President Hadi is being ambushed; he will find himself in a very lonely corner and may be pressurised to go with the flow aimed at resurrecting the Houthis as a respectable partner in the political arena. That would be a grave mistake on his part and to keep him resolutely fixed on his position of no compromise, Saudi Arabia and Gulf States must strongly reinforce his stance.
Firstly, GCC leaders should reject outright any participation in the Geneva talks or acceptance of any outcome that leaves both Yemen and surrounding Gulf Countries vulnerable to Houthi aggression.
Secondly, they must not agree to any communiqué that empowers or legitimises Houthis or allows them any participation in the political process going forward.
Thirdly, they must state in advance that they will not consider any agreement signed in Geneva as binding and they will continue with ‘Decisive Storm’ as long as it takes to ensure the safety of the Yemeni people and the security of our own borders.
If GCC States cave in, they will be perceived as weak and their military intervention will be seen as a failure. The whole world will note that we threw our hands up waving a white flag handing victory over to our enemies – and, more crucially, to Iran. We will look like weaklings and losers still taking orders from western powers, which have kept us under their thumb for as long as I can remember.
The US and its European allies want to keep us controlled and feeble, our sophisticated airplanes and missiles just for show to be paraded during national holidays. They have long had a plan to carve up the Middle East into easily manageable slices and given the Obama administration’s rapprochement with America’s sworn enemy, Iran, we must be alert for any whiff of bargains or plots.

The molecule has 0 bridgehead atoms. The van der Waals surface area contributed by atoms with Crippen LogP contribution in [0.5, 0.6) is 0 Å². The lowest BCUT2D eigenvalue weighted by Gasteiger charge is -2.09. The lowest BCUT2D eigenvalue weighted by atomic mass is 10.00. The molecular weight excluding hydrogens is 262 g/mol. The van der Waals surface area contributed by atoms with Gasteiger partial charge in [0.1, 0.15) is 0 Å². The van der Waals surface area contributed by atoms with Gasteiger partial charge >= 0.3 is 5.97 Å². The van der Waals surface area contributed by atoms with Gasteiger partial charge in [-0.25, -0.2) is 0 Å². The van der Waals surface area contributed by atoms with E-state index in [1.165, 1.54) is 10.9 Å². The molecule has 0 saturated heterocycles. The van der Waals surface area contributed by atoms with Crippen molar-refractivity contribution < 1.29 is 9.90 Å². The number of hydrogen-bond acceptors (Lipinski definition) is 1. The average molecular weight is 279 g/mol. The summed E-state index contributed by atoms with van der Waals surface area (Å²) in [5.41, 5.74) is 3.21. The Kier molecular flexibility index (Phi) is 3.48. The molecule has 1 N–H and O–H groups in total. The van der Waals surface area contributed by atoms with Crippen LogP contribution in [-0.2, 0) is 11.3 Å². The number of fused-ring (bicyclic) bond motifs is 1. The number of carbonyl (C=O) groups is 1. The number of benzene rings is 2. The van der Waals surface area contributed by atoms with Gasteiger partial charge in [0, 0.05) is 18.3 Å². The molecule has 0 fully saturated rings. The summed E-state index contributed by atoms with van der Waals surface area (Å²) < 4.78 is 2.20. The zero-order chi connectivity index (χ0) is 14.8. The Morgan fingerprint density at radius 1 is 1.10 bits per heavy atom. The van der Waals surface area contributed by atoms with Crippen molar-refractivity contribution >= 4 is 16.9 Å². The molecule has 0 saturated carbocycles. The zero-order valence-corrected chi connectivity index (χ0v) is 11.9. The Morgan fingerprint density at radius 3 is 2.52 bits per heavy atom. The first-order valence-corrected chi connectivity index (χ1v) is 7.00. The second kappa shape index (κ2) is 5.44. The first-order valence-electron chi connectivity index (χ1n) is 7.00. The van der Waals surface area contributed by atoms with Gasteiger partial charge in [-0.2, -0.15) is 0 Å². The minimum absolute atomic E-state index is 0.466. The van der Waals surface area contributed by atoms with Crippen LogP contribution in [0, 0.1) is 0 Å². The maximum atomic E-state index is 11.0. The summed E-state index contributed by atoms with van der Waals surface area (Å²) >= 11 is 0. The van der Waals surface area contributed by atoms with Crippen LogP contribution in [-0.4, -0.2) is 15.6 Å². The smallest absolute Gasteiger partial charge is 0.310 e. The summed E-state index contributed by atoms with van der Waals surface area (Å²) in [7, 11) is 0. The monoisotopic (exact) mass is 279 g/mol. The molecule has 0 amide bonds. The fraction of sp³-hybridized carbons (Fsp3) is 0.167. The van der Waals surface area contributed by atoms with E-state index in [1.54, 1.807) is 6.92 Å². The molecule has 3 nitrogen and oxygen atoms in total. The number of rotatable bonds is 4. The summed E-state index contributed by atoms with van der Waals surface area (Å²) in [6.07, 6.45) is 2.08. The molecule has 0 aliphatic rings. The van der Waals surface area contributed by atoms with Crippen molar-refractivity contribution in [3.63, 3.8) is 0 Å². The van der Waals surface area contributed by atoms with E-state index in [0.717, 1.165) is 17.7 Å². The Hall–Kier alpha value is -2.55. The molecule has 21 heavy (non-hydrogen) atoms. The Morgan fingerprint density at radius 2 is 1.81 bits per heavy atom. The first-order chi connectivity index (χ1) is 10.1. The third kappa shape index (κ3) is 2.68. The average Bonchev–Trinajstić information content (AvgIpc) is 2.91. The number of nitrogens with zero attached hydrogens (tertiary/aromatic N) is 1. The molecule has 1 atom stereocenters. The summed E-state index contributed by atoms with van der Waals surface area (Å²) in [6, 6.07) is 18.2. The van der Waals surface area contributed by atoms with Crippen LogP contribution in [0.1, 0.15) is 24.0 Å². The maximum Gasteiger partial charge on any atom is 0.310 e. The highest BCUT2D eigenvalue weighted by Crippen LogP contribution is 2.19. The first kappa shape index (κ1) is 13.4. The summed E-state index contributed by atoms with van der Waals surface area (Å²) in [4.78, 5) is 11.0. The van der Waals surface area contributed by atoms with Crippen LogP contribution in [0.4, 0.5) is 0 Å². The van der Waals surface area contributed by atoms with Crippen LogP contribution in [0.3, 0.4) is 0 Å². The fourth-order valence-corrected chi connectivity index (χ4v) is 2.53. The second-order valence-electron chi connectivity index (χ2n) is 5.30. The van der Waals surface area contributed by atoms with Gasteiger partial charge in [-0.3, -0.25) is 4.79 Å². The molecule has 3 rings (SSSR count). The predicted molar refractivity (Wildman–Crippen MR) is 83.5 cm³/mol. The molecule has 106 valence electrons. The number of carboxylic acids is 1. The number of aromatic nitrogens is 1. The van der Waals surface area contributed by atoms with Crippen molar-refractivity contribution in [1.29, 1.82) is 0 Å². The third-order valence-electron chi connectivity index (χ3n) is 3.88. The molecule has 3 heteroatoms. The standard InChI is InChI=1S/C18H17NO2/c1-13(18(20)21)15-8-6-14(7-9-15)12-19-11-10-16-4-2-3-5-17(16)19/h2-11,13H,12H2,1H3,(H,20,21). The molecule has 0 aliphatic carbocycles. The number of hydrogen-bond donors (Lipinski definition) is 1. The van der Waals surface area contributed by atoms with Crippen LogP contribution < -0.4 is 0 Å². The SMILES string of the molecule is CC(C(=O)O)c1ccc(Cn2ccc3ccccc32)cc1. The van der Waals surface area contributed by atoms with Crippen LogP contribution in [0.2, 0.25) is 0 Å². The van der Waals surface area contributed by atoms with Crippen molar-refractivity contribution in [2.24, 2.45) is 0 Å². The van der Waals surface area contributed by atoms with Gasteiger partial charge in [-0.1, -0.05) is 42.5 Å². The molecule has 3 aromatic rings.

Our leaders or their representatives attended Barack Obama’s calculated charm offensive in Camp David orchestrated to woo them into accepting the Iran nuclear deal, which I believe was a mistake. And I can only urge them not to be conned into giving up their right to self-defense again.
If they go along with this UN attempt to appease Iran and its band of Houthis, they might as well invite ‘Caliph Baghdadi’, Hassan Nasrallah, Naim Qassem and the head of the Badr Brigades along for the ride. Let us all have a jolly party with those people who all share the same aim – to weaken the Arab nation so as to empower Iran and its Persian agenda! Giving up the fight; giving in to groups whose mission in life is to harm us would result in disaster and if that is the road we are going to take, we will find a dead end – in more ways than one – without any return.
I can only urge GCC leaders to reconsider and take note of the messages underlying many of my columns warning of the dangers of leaving the Houthis unpunished and unrestrained in Yemen as a stepping stone to Iranian regional domination.
We must say a loud ‘No’ to the Geneva talks and give President Hadi every support, whether morally, militarily or financially. And finally, we must send the message to Mr Ban and the White House that going behind our backs to cook up schemes running contrary to our interests, is not only grossly insulting but dangerous.